On 23 February the young but highly experienced Armida String Quartet gripped and transported its audience with the third string quartets of Schumann and Brahms, flanking the UK premiere of the Second String Quartet by the Serbian composer Marko Nikodijevic.
Named after an opera by Haydn, the German Armida Quartet showed a remarkable tightness and precision while interpreting the subtle emotional style and the stretching of form in the Schumann and Brahms, and were entirely at home in Nikodijevic’s sternly modern work.
The year 1842 is well-known as Schumann’s ‘chamber music’ year when, armed with intensive studies of illustrious past quartets, he embarked on a rapid set of three of his own. The Third Quartet crystallizes Schumann’s art of combining traditional forms with an imaginative (phantaisie) method, in which segments within traditional structures stand out almost in their own right as highly contrasted phantaisie moments, reflecting the duality of Schumann’s expressive alter-egos, Florestan and Eusebius. The first movement contrasts a rather expressionist slow opening with an exposition of three gentle ideas, combining concisely the development and recapitulation. The second movement is a set of agitated variations, ending on spooky major-minor chords; the third a fulsome romantic tune subjected to a throbbing distress; and the finale, a perfect rondo, of three varied sections and a central ‘new’ idea gathering them up. Long codas neatly wrap up the proceedings.
Marko Nikodijevic was born in Belgrade in 1980 and studied in Stuttgart, becoming a composer of sound international standing. The Armida Quartet is one of his champions, closely involved with both of his string quartets, and giving the world premiere of the Second in Germany in July 2019. The short five-part Quartet No. 2 is a feast of tone-colour, using recognisable forms. It opens with a wild, agonized musing on the four letters of Bach’s name, the baroque bass progressions helping us along, after which a busy fugue becomes a long, speeding crescendo. An engaging tango forms the heart of the piece, and the final parts increase the tone colour through beautifully muted passages, the whole a journey from agony to calm. The ‘live’ effect was raw and visceral.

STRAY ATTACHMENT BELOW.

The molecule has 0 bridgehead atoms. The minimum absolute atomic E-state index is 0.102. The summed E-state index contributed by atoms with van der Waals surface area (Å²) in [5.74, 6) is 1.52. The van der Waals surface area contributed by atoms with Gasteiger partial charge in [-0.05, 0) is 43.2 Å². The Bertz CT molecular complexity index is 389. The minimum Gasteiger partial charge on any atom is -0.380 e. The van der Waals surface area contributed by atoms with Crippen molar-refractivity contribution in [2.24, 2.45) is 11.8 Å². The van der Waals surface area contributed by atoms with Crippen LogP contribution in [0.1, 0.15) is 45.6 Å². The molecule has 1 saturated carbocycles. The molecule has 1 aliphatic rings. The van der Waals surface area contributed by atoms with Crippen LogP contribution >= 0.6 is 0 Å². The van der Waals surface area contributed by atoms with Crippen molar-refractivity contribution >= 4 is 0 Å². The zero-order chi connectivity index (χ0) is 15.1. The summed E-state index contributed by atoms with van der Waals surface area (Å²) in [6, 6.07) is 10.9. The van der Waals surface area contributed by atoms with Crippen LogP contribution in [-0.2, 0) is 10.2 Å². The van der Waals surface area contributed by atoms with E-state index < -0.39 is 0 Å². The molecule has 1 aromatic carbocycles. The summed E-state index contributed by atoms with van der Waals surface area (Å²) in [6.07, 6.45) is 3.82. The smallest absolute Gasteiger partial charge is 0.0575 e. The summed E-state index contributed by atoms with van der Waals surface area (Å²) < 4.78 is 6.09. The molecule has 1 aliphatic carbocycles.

Brahm’s Third String Quartet in B flat was written in 1875, its publication as Opus 67 coinciding with that of the First Symphony. Always fluid in his opening material, Brahms likes to ramble far and wide, building up many segments of often greatly differing moods, resulting in lengthy yet tight expositions. The Third Quartet has a long exposition of varied segments, with a short development and a usual recapping which allows further variational subtleties: opening horn-like syncopated calls initiate a jaunty walk later shot through with an alternation of wayside stops and mysterious ruminations, with a squall in the middle, before the walk settles back down at the end to its happy tread.
The rest of the quartet follows the inward life of our intrepid walker, with a somewhat schmalzy romantic adagio tune subject to much inward contemplation, and a remarkable scherzo and barely differentiated trio, of stumbling syncopations and a rather mordant muted tones, contrasted with an unmuted, rasping viola, looking forward to Mahler’s folksy spookiness. The finale variations are fulsome, the jaunty walker eventually finding his place again right at the end, as the horn-calls and some of the rumination are recalled from the first movement as a firm re-establishment of the felicitous tone. The ineffable blitheness occasionally surfacing in this finale suggests the beginning of a late-style wistful mellowness, composed in ‘bucolic summer days’ spent by Brahms at Ziegelhausen near Heidelberg.
The Armida made the Brahms and Schumann seem big and important, without compromising their private inwardness, and revealed to us raw, visceral music of the young Serbian, supremely achieved in this performance.